1. Families determined to be at potential risk based on the thresholds established in the department’s screening instrument must be notified by the department of the determination and recommendations for followup services. All Medicaid-eligible families shall receive Early Periodic Screening, Diagnosis and Treatment (EPSDT) Services of the Florida Medicaid Program to help ensure continuity of care. All other families identified at potential risk shall be directed to seek additional health care followup visits as provided under s. 627.6579. A family identified as a family at potential risk is eligible for enhanced services under the care coordination process within the resources allocated, if it is not already receiving services from the Developmental Evaluation and Intervention Program. The department shall adopt rules regulating the assignment of family outreach workers and paraprofessionals based on the thresholds established in the department’s risk assessment tool.
2. As part of the care coordination process, the department must ensure that subsequent screenings are conducted for those families identified as families at potential risk. Procedures for subsequent screenings of all infants and toddlers must be consistent with the established periodicity schedule and the level of risk. Screening programs must be conducted in accessible locations, such as child care centers, local schools, teenage pregnancy programs, community centers, and county health departments. Care coordination must also include initiatives to provide immunizations in accessible locations. Such initiatives must seek ways to ensure that children not currently being served by immunization efforts are reached.
3. The provision of services under this section must be consistent with the provisions and plans established under chapter 411, Pub. L. No. 99-457, and this chapter.
(f) Receiving the federal maternal and child health and preventive health services block grant funds.
(g) Receiving the federal funds for the “Special Supplemental Nutrition Program for Women, Infants, and Children,” or WIC, authorized by the Child Nutrition Act of 1966, as amended, and for administering the statewide WIC program.
(h) Designating facilities that provide maternity services or newborn infant care as “baby-friendly” when the facility has established a breastfeeding policy under s. 383.016.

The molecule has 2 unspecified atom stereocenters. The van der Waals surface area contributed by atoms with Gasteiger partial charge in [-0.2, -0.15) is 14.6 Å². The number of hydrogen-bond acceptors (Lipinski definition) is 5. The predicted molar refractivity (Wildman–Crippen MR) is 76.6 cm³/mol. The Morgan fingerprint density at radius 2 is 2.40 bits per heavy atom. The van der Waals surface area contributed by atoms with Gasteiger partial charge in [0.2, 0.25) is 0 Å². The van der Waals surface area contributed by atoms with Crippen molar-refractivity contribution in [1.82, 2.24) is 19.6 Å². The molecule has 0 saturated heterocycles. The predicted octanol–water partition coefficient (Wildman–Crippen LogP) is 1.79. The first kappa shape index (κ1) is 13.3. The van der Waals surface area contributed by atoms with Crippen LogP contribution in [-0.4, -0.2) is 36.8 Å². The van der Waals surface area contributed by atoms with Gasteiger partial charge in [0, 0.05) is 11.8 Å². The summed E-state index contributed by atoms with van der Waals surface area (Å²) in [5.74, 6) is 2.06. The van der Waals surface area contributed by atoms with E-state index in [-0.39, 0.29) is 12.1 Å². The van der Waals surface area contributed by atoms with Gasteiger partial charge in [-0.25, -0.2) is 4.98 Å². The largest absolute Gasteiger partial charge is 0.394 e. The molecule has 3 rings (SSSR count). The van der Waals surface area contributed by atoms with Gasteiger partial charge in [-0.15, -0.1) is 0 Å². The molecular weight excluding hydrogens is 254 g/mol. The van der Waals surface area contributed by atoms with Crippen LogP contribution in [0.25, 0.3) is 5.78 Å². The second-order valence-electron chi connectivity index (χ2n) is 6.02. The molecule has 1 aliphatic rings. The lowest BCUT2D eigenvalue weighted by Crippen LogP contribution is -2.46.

(i) Receiving federal funds for children eligible for assistance through the portion of the federal Child and Adult Care Food Program for children, which is referred to as the Child Care Food Program, and for establishing and administering this program. The purpose of the Child Care Food Program is to provide nutritious meals and snacks for children in nonresidential day care. To ensure the quality and integrity of the program, the department shall develop standards and procedures that govern sponsoring organizations, day care homes, child care centers, and centers that operate outside school hours. Standards and procedures must address the following: participation criteria for sponsoring organizations, which may include administrative budgets, staffing requirements, requirements for experience in operating similar programs, operating hours and availability, bonding requirements, geographic coverage, and a required minimum number of homes or centers; procedures for investigating complaints and allegations of noncompliance; application and renewal requirements; audit requirements; meal pattern requirements; requirements for managing funds; participant eligibility for free and reduced-price meals; food storage and preparation; food service companies; reimbursements; use of commodities; administrative reviews and monitoring; training requirements; recordkeeping requirements; and criteria pertaining to imposing sanctions and penalties, including the denial, termination, and appeal of program eligibility.